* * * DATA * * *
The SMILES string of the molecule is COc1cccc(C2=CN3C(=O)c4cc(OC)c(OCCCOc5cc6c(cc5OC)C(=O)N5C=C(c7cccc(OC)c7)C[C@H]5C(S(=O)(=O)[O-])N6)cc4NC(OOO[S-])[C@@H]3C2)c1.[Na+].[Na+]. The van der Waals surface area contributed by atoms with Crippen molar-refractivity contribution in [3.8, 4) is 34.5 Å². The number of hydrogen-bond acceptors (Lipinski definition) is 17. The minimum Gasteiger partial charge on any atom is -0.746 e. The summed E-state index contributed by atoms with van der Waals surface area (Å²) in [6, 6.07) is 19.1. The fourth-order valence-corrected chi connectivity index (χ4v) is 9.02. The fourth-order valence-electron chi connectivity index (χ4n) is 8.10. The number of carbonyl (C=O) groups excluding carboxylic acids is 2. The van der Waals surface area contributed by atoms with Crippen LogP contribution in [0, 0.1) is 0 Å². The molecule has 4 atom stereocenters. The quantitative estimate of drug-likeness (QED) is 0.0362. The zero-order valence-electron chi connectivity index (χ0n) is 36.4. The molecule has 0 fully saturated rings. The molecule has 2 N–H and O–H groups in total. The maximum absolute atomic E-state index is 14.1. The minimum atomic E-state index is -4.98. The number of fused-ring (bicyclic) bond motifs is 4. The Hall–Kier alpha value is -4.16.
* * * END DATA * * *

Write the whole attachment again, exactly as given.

The SMILES string of the molecule is COc1cccc(C2=CN3C(=O)c4cc(OC)c(OCCCOc5cc6c(cc5OC)C(=O)N5C=C(c7cccc(OC)c7)C[C@H]5C(S(=O)(=O)[O-])N6)cc4NC(OOO[S-])[C@@H]3C2)c1.[Na+].[Na+]. The van der Waals surface area contributed by atoms with Crippen molar-refractivity contribution in [3.8, 4) is 34.5 Å². The number of hydrogen-bond acceptors (Lipinski definition) is 17. The minimum Gasteiger partial charge on any atom is -0.746 e. The summed E-state index contributed by atoms with van der Waals surface area (Å²) in [6, 6.07) is 19.1. The fourth-order valence-corrected chi connectivity index (χ4v) is 9.02. The fourth-order valence-electron chi connectivity index (χ4n) is 8.10. The number of carbonyl (C=O) groups excluding carboxylic acids is 2. The van der Waals surface area contributed by atoms with Crippen LogP contribution in [0, 0.1) is 0 Å². The molecule has 4 atom stereocenters. The quantitative estimate of drug-likeness (QED) is 0.0362. The zero-order valence-electron chi connectivity index (χ0n) is 36.4. The molecule has 0 fully saturated rings. The molecule has 2 N–H and O–H groups in total. The maximum absolute atomic E-state index is 14.1. The minimum atomic E-state index is -4.98. The number of fused-ring (bicyclic) bond motifs is 4. The Hall–Kier alpha value is -4.16.